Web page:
A massive 60-70% of the world’s energy is used by home
according to the US Department of Energy and the majority of
this percentage is
used by ‘white goods’, which include refrigerators, freezers
and washing mach-
ines. The remaining percentage is taken up by products known
as 'brown goods', which are essentially entertainment items
such as televisions, video recorders
and audio equipment.
Two major environmental issues are raised by the increasing
use of electrical
goods. The use of energy to produce them and operate them
and also their end
of life disposal. Hence the introduction of European
legislation to help combat the waste problem and encourage
manufacturers to design and produce longer-
energy efficient appliances. This legislation is known as
the WEEE Directive (Waste electronic and electrical goods ).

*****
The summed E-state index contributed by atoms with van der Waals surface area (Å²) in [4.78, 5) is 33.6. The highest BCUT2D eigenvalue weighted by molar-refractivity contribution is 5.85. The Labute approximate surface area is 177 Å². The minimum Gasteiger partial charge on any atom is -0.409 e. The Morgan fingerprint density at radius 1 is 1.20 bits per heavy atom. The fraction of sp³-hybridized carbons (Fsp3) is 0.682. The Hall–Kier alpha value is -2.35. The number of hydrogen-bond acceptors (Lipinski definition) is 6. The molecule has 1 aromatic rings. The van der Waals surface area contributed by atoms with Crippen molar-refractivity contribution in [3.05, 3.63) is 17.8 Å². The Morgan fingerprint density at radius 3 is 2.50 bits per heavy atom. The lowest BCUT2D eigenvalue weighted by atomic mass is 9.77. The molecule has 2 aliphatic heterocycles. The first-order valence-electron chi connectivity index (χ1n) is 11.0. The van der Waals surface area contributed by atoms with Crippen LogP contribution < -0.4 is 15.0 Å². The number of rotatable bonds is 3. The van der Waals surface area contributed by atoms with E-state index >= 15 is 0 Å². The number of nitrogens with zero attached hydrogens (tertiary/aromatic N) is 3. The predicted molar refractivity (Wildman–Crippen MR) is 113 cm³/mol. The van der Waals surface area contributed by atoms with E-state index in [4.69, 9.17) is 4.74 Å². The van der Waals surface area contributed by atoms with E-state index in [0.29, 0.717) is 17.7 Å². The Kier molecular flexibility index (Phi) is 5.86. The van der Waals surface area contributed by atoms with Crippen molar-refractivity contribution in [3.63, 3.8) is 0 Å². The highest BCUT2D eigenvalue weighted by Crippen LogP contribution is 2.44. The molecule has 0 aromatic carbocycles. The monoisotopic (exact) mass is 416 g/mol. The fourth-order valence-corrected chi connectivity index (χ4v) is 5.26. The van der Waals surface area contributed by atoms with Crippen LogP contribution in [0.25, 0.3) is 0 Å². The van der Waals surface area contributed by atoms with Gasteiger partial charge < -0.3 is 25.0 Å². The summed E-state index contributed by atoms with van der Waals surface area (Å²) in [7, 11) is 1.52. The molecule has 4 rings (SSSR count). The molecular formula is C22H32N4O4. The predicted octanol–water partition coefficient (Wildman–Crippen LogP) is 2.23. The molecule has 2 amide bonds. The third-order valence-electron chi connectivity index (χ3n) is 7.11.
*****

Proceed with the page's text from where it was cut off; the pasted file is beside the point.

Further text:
The disposal of electrical items, particularly white goods
washing machines etc) is currently
causing a massive problem in how to dispose
There is less and less landfill space available. In the EU
and elec-tronic products account for 6.5
million tonnes of waste each year.
This is unacceptable waste.
We all have a responsibility to try and avoid sending
appliances and electronic
goods to landfill.
growing concern is over the disposal of small appliances
kettles, coffee and tea makers, toasters, sandwich
toasters, deep-fat fryers,
food mixers, juicers, electric
irons, electric shavers, hair-dryers and electric
these are easily disposed of in the normal household waste
and become "invisible". It is estimated that over
eight million small appliances are discarded
each year in the UK, virtually all of them ending up in
landfill. The EU Directive has
set recycling targets for all types of household appliances
in the case of